From 12 Years A Slave to Dallas Buyers Club, the films winning most praise at this year’s award ceremonies have tackled some tough issues. Now, a Cambridge-made animation about the challenges of leaving care has scooped best documentary in the British Film Institute Future Film Festival for young film-makers.

Animation offers a novel and imaginative way of talking indirectly about sensitive, personal experiences.

Valerie Dunn

The film – Finding My Way – was made by a group of young people in Cambridgeshire who were themselves facing the challenge of leaving care. As well as helping them explore their own thoughts and feelings, the film will give social workers and foster carers a better insight into the issues involved.

According to Valerie Dunn of the University of Cambridge’s Department of Psychiatry and NIHR CLAHRC East of England, who led the project: “We talk very casually about coming into care and leaving care, but only those who have been through it can tell us what it’s really like.  Our research focuses on the emotional health of young people leaving care, so we thought that inviting them to make a film would give us – and perhaps them too – a deeper understanding than traditional tick-box questionnaires.”

Working with a team of professionals, seven young care leavers produced the film at a four-day summer school organised in partnership with the Cambridgeshire Film Consortium.

A cinephile herself, Dunn felt that film would be the ideal way for the young people to tell their own stories. “You start from what you love, and I love film,” she said. “Animation offers a novel and imaginative way of talking indirectly about sensitive, personal experiences, and because the young people don‘t appear on screen their identities could be protected.”

As well as providing time and space for the group to share their stories and experiences, the process also gave them an opportunity to learn new skills – from acting and directing to filming and team work – and to have fun.

“The young people really enjoyed the film-making process, particularly the day in the TV studio. Although it was extremely hard work and the schedule tight they did a great job and invested a great deal in the project.”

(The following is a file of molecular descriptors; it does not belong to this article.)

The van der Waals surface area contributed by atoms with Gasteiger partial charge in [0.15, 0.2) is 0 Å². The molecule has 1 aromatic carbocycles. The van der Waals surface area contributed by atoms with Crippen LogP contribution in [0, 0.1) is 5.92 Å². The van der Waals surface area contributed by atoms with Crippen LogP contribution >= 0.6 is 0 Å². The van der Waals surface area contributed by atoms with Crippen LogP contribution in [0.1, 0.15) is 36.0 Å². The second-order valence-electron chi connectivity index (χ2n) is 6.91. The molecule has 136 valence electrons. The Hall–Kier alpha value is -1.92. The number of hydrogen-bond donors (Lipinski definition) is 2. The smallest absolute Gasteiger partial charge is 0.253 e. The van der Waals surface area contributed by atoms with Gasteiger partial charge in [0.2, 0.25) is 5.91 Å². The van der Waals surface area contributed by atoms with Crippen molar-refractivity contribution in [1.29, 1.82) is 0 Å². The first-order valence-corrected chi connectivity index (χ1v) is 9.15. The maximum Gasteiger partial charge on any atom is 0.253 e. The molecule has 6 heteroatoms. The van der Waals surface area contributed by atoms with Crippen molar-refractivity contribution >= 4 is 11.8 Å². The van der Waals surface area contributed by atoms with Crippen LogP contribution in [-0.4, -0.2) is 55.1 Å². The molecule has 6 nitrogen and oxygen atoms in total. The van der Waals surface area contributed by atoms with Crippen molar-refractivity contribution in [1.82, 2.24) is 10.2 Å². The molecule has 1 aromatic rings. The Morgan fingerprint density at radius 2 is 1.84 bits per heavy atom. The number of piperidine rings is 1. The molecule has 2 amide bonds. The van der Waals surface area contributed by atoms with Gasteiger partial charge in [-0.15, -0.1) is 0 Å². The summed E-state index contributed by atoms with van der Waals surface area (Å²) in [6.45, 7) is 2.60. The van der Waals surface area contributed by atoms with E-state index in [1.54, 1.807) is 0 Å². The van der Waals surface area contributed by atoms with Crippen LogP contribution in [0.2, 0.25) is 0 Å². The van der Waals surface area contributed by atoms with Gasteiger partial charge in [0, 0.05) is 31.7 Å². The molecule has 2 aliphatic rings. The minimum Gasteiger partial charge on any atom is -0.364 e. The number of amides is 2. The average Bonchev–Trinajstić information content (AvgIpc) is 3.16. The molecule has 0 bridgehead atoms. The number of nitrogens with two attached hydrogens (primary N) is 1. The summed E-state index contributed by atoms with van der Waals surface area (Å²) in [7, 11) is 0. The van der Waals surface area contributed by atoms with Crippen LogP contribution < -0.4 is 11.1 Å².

The young people wanted to portray an accurate picture of their experiences and were keen to avoid conforming to stereotypes or being misrepresented. “One afternoon, a small group worked tirelessly just to get three or four sentences exactly right. And they succeeded; they’ve expressed themselves incredibly well.”

The judges at the Future Film Festival – where Finding My Way beat strong competition from 400 other shorts – clearly agreed. “The panel of actors, directors and producers at the awards ceremony were incredibly complimentary about the film,” Dunn said. “They liked the combination of playfulness and seriousness, they liked the narrative structure, they thought the young people knew who their audience was and what they wanted to say. When they announced the winner there was a loud whoop! from the Cambridge corner.”

The win follows success for the project’s first film, My Name Is Joe, which describes what it’s like being taken away from your family and placed into foster care. Since its release in 2012, it has over 3,500 YouTube views, and is being used across the UK to train foster carers.

Dunn hopes the same will be true for Finding My Way, and she is already fundraising for a third film, about residential care. And as well as benefiting youngsters in care, and their foster carers, the film has also had a positive impact on her own research at Cambridge.

“As a researcher – whatever area you work in – it’s easy to become blasé about your field,” she said. “This project has given me a real insight into the huge challenges facing some young people, and it’s been a pleasure and a privilege working with them. They are learning a lot too, and this mutual learning is great.”

Finding My Way was funded by the National Institute of Health Research Collaboration for Leadership in Applied Health Research and Care (CLAHRC) for Cambridgeshire and Peterborough, now CLAHRC for East of England.

A collaboration between the Cambridgeshire and Peterborough NHS Foundation Trust, the University of Cambridge, Cambridgeshire County Council and a wide range of Cambridgeshire and East Anglian health and social care providers, the CLAHRC aims to undertake applied health research to build an evidence base to inform and improve service provision.

As well as CLARHRC, the project involved Ryd cook and Trish Shiel of the Cambridgeshire Film Consortium, animator Lizzy Hobbs, sound designer James Rogers, Tom Mellor from Cambridgeshire Youth Offending Service and Michelle Dean and Mary Ogden from the Children’s Participation Service.


Finding My Way: Behind the Scenes

My Name is Joe: Behind the Scenes

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